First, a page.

The familiar call to arms has been “reduce, reuse and recycle”— in that order specifically. But too many people think they are doing right by recycling only, when the best course of action is to first reduce, then reuse.
To reduce means to use less and be aware of the environmental impact the items you use have on the planet.
One simple change I recently made was to stop using a lid or a straw if I buy a drink while on the go. If we all choose to forgo these one-time-use products, the day will come when establishments will stop offering plastic utensils and straws, which end up littering the environment and polluting the ocean.
In fact, Calabasas is working on an ordinance to ban plastic straws and utensils, joining other cities and businesses across the country and around the world that have already made that commitment.
That doesn’t mean you can’t use straws at all. Check out Etsy for reusable glass straws, which I am personally obsessed with; glass straws bring drinking cold beverages to a new level.
To reuse means to use again or more than once. There are many ways to reuse. The number of products we encounter in our kitchens alone provide enough items to reuse over and over.
Glass jars can be cleaned and used to hold old batteries, rubber bands, paper clips, bread-bag twist ties, and food staples like rice, flour and sugar.
Check out websites like Pinterest to get ideas on how to reuse not only glass jars but all kinds of household items.
Recycling converts waste into reusable material. The planet is full of unnecessary manufactured products that are killing the ecosystems of our planet. And, unfortunately, the process to recycle manufactured waste has a negative impact on our environment.
Recycling is necessary to protect our planet, but reducing and reusing should come first when practicing the “three Rs.”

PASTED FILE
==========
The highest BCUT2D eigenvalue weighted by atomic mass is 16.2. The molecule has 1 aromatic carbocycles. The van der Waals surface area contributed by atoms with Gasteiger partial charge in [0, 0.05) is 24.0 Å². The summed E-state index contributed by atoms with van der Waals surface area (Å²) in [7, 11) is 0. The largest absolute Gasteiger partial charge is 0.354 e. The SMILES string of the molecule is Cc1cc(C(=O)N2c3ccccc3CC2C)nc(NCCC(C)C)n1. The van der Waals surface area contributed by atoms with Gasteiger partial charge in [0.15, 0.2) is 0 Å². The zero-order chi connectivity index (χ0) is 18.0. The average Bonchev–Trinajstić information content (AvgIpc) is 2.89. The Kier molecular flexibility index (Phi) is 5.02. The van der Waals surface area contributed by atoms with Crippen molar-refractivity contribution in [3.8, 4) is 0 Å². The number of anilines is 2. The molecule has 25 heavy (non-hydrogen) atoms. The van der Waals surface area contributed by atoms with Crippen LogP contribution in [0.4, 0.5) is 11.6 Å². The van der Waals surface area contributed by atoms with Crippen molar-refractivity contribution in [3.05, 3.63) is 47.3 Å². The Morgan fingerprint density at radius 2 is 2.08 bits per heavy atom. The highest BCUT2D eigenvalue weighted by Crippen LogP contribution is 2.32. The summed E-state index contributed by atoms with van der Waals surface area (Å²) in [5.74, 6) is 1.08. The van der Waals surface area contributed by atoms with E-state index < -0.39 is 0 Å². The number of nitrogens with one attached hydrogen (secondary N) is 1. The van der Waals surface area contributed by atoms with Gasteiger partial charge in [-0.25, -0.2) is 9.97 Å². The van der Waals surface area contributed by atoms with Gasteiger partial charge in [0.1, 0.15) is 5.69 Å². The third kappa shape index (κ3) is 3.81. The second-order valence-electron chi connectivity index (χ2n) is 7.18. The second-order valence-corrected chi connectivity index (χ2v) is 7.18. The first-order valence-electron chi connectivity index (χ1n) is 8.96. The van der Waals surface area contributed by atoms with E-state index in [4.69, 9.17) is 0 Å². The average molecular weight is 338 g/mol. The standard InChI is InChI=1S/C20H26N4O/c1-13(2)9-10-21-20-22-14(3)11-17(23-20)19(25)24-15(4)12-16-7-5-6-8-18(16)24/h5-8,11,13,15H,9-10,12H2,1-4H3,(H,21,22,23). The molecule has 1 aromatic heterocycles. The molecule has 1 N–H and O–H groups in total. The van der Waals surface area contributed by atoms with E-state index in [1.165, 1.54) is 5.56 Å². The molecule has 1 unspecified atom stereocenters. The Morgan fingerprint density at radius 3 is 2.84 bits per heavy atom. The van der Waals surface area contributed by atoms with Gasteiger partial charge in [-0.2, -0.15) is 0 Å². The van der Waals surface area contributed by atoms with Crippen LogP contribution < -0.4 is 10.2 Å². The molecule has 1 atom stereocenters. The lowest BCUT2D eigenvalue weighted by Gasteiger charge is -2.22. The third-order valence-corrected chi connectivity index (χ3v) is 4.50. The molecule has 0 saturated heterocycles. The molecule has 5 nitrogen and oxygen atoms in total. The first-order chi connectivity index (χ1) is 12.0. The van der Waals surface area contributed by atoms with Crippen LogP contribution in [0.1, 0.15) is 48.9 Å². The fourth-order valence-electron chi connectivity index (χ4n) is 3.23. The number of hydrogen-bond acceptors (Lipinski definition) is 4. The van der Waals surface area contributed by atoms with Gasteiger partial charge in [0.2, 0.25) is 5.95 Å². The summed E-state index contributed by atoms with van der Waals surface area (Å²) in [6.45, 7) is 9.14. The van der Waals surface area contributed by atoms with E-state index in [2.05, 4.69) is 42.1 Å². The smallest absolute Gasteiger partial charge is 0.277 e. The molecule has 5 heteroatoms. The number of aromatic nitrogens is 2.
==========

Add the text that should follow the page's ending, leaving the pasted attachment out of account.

Take note of some local businesses that practice the three Rs and make it part of their daily business operations:
Salon Nuuvo in Calabasas makes it a point to reduce their environmental impact on our planet in a stylish way.
They are a Green Circle Salon, which means they “repurpose and recover up to 95 percent of the resources that were once considered waste,” including hair, aerosol cans and leftover hair color, according to greencirclesalons.com.
Create Studio in Westlake Village offers an artistic way to keep products out of the waste container. Residents near and far drop off their reusables, which are then sorted into various bins. It’s fascinating to see all the different things people save and drop off at Create Studio, and the upcycled art made there is incredible.
Workshops are offered for all ages, and the open space allows for creative flow while protecting the planet at the same time. “Earth” without “art” is just “eh.”
Gardening is a favorite pastime for many, and residents served by the Las Virgenes Municipal Water and Triunfo Sanitation districts can take advantage of special offers from LVMWD.
Free recycled water that can be used for irrigation and free compost are available every Saturday except holidays.
You’ll need a sealable container to collect the water in, and you’ll need to load the water and compost into your own vehicle. For information, visit lvmwd.com.
A Calabasas resident, Schwartz has spent 11 years volunteering as the leader of the Chaparral Elementary School and A.C. Stelle Middle School Green Team and serves on the Las Virgenes School District Environmental Stewardship Committee.